Science and maintenance at Mawson. Sounds standard, until you see the pics.

Fire extinguisher audit time at Mawson

Being part of a government organisation we have to pay special attention to complying with standards. This means we have regularly scheduled inspections/audits of various aspects of station equipment to ensure they comply with regulations, are safe to use, and will actually work as they are intended when required.

Currently here at Mawson we are carrying out the lengthy process of auditing all of our portable fire extinguishers, which this time means replacing many that have exceeded their service life. This involves firstly locating all the extinguishers in a building, checking the test date, inverting them to prevent contents settling, weighing each one, and checking various other aspects relating to their condition. I would estimate we have close to two hundred extinguishers spread across the many buildings on station, and in fact probably more. I haven’t had time to sit down and tally up the numbers. As well as those on station, each field hut has extinguishers that require auditing, which is the fun part of the job. Getting off station.

All of the extinguishers are different ages, so the logistics of replacing the ones that have expired are a bit complicated. Once all this is done I have to update the spreadsheet that records what we have in each building, when it is due for replacing, and the recent inspection date. A lengthy task in itself.

However, the end of the job is in sight, and I have saved the best until last. Today myself and a couple of others made the quick trip to Bechervaise Island to check on a few aspects of the huts there. The state of the extinguishers being one of them. On Thursday I will head ‘up the hill’ on to the plateau for the day to audit the extinguishers at our three huts in various beautiful locations. Proof that there’s always a silver lining to even the most mundane of jobs.


Trip to the Taylor penguin rookery

Ninety-five kilometres west of Mawson is the Taylor penguin rookery. It is special because it is one of only two emperor penguin rookeries on land. The rest are on the sea ice. It is so special that it has been declared an ASPA (Antarctic Specially Protected Area) and has been continuously monitored since 1988. The aim of our trip was to determine the size of the breeding colony. Since females leave the males to incubate the eggs then return later to relieve their partner, the only way to get an accurate count is to photograph the colony after the females have left and before they start returning. The pressure was on to get there sometime between 20 June and 5 July.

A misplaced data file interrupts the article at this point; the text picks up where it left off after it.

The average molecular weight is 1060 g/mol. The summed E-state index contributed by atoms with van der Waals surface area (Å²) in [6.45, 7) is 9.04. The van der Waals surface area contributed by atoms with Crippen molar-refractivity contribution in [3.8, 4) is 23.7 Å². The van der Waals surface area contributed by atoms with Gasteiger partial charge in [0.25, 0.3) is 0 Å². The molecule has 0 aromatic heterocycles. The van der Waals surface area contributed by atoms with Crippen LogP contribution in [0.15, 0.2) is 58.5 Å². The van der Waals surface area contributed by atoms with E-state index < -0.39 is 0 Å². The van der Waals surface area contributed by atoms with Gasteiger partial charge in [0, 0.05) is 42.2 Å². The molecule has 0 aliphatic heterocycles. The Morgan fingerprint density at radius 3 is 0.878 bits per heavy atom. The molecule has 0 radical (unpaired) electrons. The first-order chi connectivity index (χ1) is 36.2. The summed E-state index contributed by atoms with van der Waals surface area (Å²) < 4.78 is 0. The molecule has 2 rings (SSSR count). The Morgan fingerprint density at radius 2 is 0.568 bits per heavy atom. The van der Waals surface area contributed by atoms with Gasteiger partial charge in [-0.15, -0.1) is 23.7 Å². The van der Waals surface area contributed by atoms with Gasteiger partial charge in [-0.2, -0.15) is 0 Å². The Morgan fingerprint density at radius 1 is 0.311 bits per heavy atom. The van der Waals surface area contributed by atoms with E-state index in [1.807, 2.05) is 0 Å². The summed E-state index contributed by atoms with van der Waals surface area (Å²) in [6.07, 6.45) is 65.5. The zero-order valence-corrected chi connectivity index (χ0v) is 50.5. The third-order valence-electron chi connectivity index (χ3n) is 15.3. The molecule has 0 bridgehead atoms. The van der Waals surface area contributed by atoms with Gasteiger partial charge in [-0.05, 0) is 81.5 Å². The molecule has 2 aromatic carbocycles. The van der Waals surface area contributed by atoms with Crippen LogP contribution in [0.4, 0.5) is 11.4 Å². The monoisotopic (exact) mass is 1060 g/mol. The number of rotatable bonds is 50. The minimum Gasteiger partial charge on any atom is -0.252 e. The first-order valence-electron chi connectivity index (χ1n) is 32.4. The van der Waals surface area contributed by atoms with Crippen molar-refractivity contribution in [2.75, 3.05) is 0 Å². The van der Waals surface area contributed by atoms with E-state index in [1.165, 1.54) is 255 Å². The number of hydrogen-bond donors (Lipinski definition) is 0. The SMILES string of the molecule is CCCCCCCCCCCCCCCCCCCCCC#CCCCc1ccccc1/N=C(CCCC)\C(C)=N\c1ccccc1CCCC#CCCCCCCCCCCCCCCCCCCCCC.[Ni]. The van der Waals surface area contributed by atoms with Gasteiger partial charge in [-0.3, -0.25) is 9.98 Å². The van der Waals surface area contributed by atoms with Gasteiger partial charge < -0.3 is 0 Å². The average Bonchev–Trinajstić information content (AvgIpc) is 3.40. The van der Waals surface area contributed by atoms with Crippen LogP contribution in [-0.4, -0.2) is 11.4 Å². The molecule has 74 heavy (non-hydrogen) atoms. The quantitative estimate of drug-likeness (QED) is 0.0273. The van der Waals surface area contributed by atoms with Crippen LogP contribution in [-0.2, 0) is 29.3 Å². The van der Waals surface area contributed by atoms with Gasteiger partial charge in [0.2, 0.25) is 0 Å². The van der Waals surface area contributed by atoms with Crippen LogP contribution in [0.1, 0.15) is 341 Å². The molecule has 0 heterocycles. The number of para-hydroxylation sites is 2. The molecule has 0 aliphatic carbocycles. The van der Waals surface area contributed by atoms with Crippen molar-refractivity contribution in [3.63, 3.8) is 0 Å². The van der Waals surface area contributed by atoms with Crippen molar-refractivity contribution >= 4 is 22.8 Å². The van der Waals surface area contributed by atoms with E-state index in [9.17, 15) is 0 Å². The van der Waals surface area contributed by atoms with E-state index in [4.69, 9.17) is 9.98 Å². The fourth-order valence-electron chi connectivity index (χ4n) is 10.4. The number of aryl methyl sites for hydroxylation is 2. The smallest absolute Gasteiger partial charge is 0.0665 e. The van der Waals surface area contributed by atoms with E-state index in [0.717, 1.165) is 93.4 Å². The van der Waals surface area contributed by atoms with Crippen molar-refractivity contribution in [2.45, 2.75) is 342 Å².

Our job was to photograph the colony and service the automatic cameras that continuously record breeding activity at the site. Ninety-five kilometres doesn’t sound far but down here it is a major undertaking and nearly everyone was involved in the preparation in some way. With midwinter celebrations complete, the Bureau of Meteorology in Hobart provided weather forecasts so that we could try and pick three days of reasonable weather for safe travel and working conditions when we got there.

Thursday 25 June looked good so six of us set off in two Hägglunds into the darkness at 0630. There is a set route to follow using GPS navigation but conditions change and icebergs move so a survey trip had previously covered the first 50 kilometres, drilling to prove safe ice thickness and finding the best places to cross tide cracks. The ungodly departure time was necessary to have enough daylight to negotiate possible tide cracks at the snout of the Jelbart Glacier. This is the largest glacier in our area and is ten kilometres wide and juts out ten kilometres from the coast. Striking no problems there was a welcome anticlimax.

Our only break in the monotony was finding a large Weddell seal lying on the track in the darkness. As it was at a proven crossing point in a rather large tide crack we were glad when 400 kgs of seal deferred to two Hägglunds and disappeared down his hole in the crack and allowed us to pass. ​We also took a break at a gnarly iceberg that was riddled with ice caves. Cameras came out and we stretched our legs.

Past the Jelbart we were rewarded with the spectacular scenery of a mountainous coastline and the Colbeck archipelago. After six hours of mind numbing travel we arrived at Colbeck hut. In its remote location it looks small, but it is even smaller than it looks. Luckily there is also a RMIT van there that can sleep four in a pinch because any more than two sleeping in the hut would be a test of friendship. Still the small size has the advantage of warming up quickly and it has some mod-cons like a stove and a sink.

On settling in, we had enough time to catch the sunset — or was it the sunrise — and have a bit of a look around before it got dark again. The next morning was clear and we were treated with an aurora at 0800. As we needed good light for the photography at the colony there was no need to get going till 1000 so we sat around and enjoyed toasted fruit loaf. Kim, our chef, bakes wonderful bread and Trev, our communications technician, does a pretty good job of toasting it.

To be continued: the rookery, Taylor glacier and Proclamation Point.